Kickstarter advice with Spike and Paul Roman Martinez

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Are you among the four or five people who haven’t done a Kickstarter yet but are just thinking about it?

C. Spike Trotman has run several Kickstartes herself, and is working on a mini comic (if you call 30 pages a mini comic) with some advice. Four more pages in the link.

Hi, folks. Here’s a five-page preview of a mini I hope to have on sale next week. (People ask me for advice on a weekly basis, anyway; might as well consolidate it all into one handy package.) Stuff I plan to include:
What to ask the printer
How to calculate your goal properly
How to price and sell your books
Good backer bonus ideas
Your Frenemy The Post Office
Self-promotion


Along the same lines, Paul Roman Martinez offers 11 Things All Failed Kickstarter Projects Do Wrong

In putting my projects together, I’ve done research into hundreds of campaigns, following them from start to finish, trying to analyze what works and what doesn’t so I can implement those strategies into my own projects. Here are a few of most common mistakes I see people make that hopefully you can avoid. I’ve seen amazing projects fail because they missed a few of the simple things listed here. While no one can guarantee success, I can promise a better chance of reaching your funding goal if you fix these issues in your next project!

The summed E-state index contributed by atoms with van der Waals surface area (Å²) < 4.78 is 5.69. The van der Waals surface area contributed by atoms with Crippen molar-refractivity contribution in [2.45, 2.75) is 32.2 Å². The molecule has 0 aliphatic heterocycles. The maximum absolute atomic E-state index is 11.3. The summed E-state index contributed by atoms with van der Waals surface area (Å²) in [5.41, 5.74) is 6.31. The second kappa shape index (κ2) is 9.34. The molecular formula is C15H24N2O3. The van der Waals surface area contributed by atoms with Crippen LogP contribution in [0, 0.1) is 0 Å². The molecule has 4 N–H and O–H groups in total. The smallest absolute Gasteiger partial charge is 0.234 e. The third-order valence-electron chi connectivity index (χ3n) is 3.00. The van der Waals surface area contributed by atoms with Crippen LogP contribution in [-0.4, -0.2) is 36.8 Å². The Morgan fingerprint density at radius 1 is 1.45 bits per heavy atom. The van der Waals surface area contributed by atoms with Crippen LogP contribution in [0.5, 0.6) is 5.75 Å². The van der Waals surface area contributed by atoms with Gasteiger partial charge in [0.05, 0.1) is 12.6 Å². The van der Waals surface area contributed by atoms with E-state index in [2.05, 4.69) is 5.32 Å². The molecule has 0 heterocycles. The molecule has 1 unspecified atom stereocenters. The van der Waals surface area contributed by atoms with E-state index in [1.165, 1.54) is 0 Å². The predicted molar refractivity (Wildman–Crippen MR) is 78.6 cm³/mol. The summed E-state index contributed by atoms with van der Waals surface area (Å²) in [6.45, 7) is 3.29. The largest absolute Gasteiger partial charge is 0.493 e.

If you’re thinking of coing crowdfunding, better bookmark these.

Must read: Spike’s Everything I Know

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Cartoonist C. Spike Trotman is one of the most self-assured creators we’ve ever met. Whether it’s her long running webcomic Templar, AZ or her guide to living on a little money, Poorcraft, or her mastery of crowdfunding or anything else, she has one of the sharpest business senses around. She just posted a new 24 Hour Comic (which only got to 12 pages) called Everything I Know which sums up everything about the current career trajectory of the cartoonist better than anything I’ve read, from the wonderful array of options available, to the terrifying array of options available. Tying together the “!000 true rans” theorem with the need for working, hustling and networking, it’s a tidy summation, and if the 10,000 notes it’s already racked up on Tumblr are any proof, it’s already struck a chord with a lot of people.

BTW if you think about that a little, that 10,000 “likes” on Tumblr indicates to me that the “comics establishment” whatever that is, hasn’t really dealt with Tumblr culture yet.

Spotted via Johanna because I don’t get on Tumblr enough.